VPN Bonding

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Revision as of 18:47, 11 May 2009 by Drsox (Talk | contribs)

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Does your server in <Insert data center name here> have the ability to have a spare (or two if you don't want double-nat) ip and can it run vmware server?

If so that's the server side happy.

Secondly do you have a machine in your house that can run another vmware virtual machine to do the vpn bonding..

You then (may) need a "load balancer" (another machine running pfsense or zero shell) to split the two vpn streams down each line [so that machine needs two NICS]. There are two things I could have done to avoid the need for a pfSense box.. used an internal IP for the VPN, or used two IP's for the VPN Server.. see my notes at the end about subnets and my own requirements.

Thats the most challenging part - the rest is configuration which is easy now I can tell you what I did ;)

My setup is based on ZeroShell.

Setup of the Server and prerequisites

First off, get two ZeroShells running and passing traffic via something which can direct specific destination port traffic down two different lines.. for example pfSense.

Add two VPN's on your server without IP's assigned to them:

Farend3.png

Farend4.png

Make sure you BOND Them! So go to the Setup--> Network section and click Create New Bond and select the two VPN's.

At this stage you may want to add an IP address to the BOND or do as I did... I then BRIDGED my ones with the servers ethernet so I could have a public IP at my house via the VPN.. however you could skip this step and do double-NAT or bridge at the "house" so your server is an extension to your lan:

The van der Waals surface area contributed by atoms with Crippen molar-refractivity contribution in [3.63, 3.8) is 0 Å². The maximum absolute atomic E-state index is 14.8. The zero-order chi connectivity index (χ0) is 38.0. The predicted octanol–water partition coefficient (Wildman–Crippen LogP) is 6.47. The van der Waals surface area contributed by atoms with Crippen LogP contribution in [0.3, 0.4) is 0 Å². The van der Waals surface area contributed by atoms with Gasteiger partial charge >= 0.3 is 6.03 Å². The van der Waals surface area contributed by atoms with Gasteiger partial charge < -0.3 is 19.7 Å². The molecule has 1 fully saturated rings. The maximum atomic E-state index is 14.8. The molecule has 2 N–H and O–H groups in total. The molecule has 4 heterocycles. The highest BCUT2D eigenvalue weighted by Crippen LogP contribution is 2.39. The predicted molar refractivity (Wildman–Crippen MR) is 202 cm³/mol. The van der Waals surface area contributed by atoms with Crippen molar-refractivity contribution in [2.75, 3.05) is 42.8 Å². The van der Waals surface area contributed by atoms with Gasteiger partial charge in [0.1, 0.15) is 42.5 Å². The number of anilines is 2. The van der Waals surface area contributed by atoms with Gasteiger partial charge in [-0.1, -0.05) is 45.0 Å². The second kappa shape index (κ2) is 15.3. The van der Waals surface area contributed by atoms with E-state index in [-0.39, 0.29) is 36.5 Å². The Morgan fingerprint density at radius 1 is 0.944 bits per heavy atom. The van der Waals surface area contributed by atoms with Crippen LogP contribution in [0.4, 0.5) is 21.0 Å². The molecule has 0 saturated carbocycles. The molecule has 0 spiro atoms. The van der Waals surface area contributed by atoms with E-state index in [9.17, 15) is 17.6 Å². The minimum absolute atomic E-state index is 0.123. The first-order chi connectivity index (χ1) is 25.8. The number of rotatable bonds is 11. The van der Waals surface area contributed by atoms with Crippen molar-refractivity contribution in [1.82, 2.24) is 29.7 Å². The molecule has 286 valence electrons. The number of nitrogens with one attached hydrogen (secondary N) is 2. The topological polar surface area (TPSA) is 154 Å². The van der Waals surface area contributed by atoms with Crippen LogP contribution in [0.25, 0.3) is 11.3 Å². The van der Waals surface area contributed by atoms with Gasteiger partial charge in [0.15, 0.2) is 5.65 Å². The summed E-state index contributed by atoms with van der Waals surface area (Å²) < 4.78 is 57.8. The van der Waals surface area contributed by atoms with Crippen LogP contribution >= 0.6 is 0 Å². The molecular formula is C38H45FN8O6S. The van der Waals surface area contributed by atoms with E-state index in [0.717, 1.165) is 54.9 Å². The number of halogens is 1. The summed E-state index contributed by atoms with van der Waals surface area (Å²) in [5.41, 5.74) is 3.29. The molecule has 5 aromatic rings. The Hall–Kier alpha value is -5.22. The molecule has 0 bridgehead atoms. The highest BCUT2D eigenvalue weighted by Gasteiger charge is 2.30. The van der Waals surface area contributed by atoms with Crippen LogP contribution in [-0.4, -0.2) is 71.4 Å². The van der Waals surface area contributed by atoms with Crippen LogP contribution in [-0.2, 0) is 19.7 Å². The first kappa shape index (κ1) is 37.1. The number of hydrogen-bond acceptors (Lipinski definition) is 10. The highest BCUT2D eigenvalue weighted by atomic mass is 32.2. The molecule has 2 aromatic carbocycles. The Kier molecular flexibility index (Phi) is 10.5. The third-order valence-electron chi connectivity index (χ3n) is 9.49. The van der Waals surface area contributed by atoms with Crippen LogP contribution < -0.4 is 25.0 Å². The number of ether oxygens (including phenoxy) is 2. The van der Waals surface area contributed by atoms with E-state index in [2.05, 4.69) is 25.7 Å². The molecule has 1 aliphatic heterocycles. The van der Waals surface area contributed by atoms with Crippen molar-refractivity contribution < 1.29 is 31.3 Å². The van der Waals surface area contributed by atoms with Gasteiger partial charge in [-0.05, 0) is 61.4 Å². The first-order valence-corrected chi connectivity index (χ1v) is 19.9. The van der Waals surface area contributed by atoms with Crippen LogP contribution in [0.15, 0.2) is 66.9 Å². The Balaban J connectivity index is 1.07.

Farend1.png

In my case (as the server does not do the NATTING and my VPN has a public IP I do not need NAT on:

Farend2.png

Setup of the Client (server in your house)

Add the two VPN connections again but this time as clients

Nearend5.png

Nearend6.png

Then add them to a BOND and add an IP address to it (For my use, this was the public IP address I was to assume at my datacenter:

Nearend1.png

Enable NAT on the interface:

Nearend2.png

Add DNS Forwarder Servers under the DNS section on the left

Nearend4.png

Enable the Net Balancer option and add the default gateway (either in my case, the datacenters gateway IP, or the IP of your server ZeroShell [and make sure NAT is enabled on the server too!])

Nearend7.png

Go into the Net Balancer rules and make sure that you send all traffic (other than anything you want to NOT go down the VPN (see my other rules to force it via my normal router)) down the VPN tunnel:

Nearend8.png

Here is an example of the port forwarding setup I have too:

Nearend3.png

Splitting the traffic down two Be* lines

Due to the way I wanted my VPN to have a public IP, and the fact that the IP the ZeroShell box would get is within the SAME subnet as the vpn server it needed to connect to.. I couldn't tell the ZeroShell how to connect, without a static route. A static route is fixed to one WAN.. so I then lost the whole point.. Using both my lines!.

So I have to use another box.. a dual WAN'd pfsense box, to split the traffic down both my Be* lines

Splitter1.png

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